[35 U.S.C. § 285 and 28 U.S.C. § 1927] are aimed at exceptional cases in which the parties (or counsel, in the case of § 1927) have acted so outrageously as to be subject to sanctions. This is not one of those cases. Both sides prosecuted their cases vigorously and tenaciously. Both sides advanced and maintained positions that in hindsight they may regret. That is not exceptional or even unusual in litigation of this nature . . . This case would have been easier for counsel and the court to deal with had counsel for both sides confined their claims to those for which they had a stronger foundation, but determining which claims are the stronger ones is always easier at the end of the case than it is at the outset . . . Despite the more than 100 pages that the parties have devoted to the issue of defendants’ entitlement to fees and costs and the amount of such fees and costs, the resolution of the matter is straightforward. Fees and costs are awarded only to prevailing parties; in this suit neither side prevailed.Read/download the opinion here (link).
Thursday, August 07, 2008
The USPTO issued a clarification today, stating that practitioners should not try to overcompensate by taking "preparatory actions" for portfolios in light of the continuation rule appeal. Worry not: if the injunction is overturned at the CAFC (shudder), the PTO will not retroactively apply the rules in certain cases:
[T]he changes in 37 CFR 1.78(f)(1) and (f)(2) will only apply to applications filed on or after any new effective date that would be published by the USPTO after the removal of the injunction . . . [a]pplicants will only have to identify other commonly owned applications that satisfy the conditions set forth in 37 CFR 1.78(f)(1)(i) in applications that have a filing date on or after this new effective date. Similarly, the rebuttable presumption of 37 CFR 1.78(f)(2) will only apply to applications having an actual filing date on or after the effective date. Furthermore, the rebuttable presumption will only exist with respect to an application that satisfies the conditions set forth in 37 CFR 1.78(f)(2)(i) and also has a filing date on or after this new effective date.Read the notice here.
Query: who on earth is making these filings that prompted the PTO "clarification"?
On August 5, S.3295 was cleared from the Senate and presented to the President for signature. The Senate bill was referred from the House Committee on the Judiciary as H.R.6362.
The bill addresses the questioned consitutionality of the appointment of about 50 administrative patent and trademark appeals judges by amending title 35 section 6:
(c) Authority of the Secretary- The Secretary of Commerce may, in his or her discretion, deem the appointment of an administrative patent judge who, before the date of the enactment of this subsection, held office pursuant to an appointment by the Director to take effect on the date on which the Director initially appointed the administrative patent judge.The Senate version was not materially changed from the House version, and was passed by unanimous consent.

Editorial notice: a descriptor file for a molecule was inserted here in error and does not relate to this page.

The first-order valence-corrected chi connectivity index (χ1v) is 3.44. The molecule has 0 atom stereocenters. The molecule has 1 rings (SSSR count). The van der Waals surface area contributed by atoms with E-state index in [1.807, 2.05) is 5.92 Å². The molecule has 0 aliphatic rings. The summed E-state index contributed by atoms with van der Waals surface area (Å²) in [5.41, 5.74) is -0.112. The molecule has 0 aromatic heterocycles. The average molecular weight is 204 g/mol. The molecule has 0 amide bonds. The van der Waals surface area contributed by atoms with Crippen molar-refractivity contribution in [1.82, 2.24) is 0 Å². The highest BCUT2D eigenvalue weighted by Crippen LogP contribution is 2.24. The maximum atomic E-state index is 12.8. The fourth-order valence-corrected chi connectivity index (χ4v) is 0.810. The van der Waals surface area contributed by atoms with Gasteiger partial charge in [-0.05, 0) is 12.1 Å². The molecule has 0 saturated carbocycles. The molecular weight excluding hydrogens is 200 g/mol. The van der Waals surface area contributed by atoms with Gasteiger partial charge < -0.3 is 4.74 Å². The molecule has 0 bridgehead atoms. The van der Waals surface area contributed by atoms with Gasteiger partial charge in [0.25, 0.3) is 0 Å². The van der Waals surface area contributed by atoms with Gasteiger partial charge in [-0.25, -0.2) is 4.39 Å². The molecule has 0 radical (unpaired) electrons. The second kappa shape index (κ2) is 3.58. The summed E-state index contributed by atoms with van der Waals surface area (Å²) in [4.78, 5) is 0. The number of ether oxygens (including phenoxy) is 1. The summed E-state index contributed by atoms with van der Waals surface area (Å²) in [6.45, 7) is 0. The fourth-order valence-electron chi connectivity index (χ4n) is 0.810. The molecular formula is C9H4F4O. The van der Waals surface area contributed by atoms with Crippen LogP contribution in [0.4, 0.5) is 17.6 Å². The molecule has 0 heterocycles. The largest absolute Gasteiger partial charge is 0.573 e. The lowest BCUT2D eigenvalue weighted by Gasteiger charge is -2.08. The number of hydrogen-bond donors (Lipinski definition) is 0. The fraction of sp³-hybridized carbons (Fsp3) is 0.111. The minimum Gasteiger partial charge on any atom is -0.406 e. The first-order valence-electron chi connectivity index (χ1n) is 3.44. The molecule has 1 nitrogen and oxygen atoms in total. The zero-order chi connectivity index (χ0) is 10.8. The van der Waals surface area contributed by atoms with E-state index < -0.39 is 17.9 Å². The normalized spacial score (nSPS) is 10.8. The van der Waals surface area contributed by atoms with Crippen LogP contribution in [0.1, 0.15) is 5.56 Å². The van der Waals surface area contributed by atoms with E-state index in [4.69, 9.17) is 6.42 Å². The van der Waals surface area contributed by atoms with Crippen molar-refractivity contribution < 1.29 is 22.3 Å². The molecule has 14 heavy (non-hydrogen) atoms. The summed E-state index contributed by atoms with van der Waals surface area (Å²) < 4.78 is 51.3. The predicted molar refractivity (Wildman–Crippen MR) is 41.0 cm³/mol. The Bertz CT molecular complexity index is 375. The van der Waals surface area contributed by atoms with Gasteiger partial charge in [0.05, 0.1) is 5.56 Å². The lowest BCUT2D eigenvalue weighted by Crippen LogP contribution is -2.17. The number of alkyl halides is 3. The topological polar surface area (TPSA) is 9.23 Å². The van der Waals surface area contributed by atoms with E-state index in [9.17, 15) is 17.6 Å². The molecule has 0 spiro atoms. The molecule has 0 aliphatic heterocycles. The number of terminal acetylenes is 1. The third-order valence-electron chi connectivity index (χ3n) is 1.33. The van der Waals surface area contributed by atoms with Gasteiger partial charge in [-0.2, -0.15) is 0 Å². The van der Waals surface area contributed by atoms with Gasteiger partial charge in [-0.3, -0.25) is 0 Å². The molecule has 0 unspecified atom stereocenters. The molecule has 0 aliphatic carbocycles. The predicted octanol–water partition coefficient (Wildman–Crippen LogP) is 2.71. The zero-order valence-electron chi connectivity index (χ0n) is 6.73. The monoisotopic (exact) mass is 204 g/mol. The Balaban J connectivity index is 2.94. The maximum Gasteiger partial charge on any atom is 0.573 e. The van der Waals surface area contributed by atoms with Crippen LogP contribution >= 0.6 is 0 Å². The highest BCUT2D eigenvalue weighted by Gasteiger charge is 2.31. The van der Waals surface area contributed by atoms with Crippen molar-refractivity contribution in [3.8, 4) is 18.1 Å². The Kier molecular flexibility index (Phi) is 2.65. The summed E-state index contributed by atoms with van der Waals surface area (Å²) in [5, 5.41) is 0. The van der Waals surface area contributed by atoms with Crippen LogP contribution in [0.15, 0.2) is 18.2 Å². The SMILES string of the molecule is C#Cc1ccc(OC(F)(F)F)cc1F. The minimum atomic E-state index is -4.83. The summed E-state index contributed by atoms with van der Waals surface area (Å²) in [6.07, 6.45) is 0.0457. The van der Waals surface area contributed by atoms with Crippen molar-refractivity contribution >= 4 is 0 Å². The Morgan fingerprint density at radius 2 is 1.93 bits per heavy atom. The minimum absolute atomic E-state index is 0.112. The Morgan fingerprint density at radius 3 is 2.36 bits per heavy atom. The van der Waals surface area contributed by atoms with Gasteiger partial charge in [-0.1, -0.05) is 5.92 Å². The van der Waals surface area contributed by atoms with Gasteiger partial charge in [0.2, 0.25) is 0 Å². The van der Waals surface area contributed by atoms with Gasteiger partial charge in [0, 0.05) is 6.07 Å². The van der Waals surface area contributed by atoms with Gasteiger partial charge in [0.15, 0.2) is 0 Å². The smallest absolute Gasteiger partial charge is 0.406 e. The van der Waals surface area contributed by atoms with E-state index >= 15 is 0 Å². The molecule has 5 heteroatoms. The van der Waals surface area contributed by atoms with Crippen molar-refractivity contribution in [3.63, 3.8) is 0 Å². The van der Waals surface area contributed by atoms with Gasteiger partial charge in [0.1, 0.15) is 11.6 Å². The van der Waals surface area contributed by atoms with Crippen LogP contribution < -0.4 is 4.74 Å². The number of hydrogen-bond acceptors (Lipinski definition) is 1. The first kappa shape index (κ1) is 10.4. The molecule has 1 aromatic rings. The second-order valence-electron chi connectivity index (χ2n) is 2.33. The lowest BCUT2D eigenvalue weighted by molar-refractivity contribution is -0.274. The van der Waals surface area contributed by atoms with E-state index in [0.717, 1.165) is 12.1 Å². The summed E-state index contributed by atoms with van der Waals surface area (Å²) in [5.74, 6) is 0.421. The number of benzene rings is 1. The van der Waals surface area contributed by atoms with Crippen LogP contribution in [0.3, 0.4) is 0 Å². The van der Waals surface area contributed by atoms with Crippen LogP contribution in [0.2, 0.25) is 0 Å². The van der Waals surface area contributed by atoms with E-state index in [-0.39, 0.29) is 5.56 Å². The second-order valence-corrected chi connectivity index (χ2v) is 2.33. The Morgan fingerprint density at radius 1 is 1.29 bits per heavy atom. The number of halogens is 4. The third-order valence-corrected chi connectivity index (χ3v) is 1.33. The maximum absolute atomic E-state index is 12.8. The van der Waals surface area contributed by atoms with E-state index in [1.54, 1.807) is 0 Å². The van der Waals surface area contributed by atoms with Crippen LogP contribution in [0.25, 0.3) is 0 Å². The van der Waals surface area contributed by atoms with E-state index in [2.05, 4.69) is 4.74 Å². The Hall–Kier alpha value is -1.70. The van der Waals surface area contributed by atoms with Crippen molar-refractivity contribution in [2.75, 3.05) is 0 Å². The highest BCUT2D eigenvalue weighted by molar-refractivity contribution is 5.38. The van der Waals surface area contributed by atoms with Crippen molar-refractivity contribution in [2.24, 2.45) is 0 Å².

(d) Defense to Challenge of Appointment- It shall be a defense to a challenge to the appointment of an administrative patent judge on the basis of the judge's having been originally appointed by the Director that the administrative patent judge so appointed was acting as a de facto officer.
Comments from Sen. Patrick Leahy [D-VT]:
More information on S.3295 at GovTrack.
These judges are currently appointed to their positions by the Director of the PTO. Our bill will change this process, so that the Secretary of Commerce, in consultation with the Director of the PTO, will appoint these judges, thus bringing the process more clearly in line with the appointments clause of the Constitution. This legislation will also allow the Secretary of Commerce to ratify the appointment of the current judges. A companion bill was introduced in the House.
It is important to ensure that the decisions made by these judges are allowed to stand on their merits, and that they are not nullified by a potential constitutional challenge to the appointment process somewhere down the line. By making this small change to the existing law, Congress can leave no doubt that the appointment of these judges complies fully with the process set out by the Constitution.
Read more from Law.com.
Wednesday, August 06, 2008
The PTO is proposing to revise the rules of practice to limit the types of correspondence that may be submitted to the Office by facsimile. From the latest Federal Register: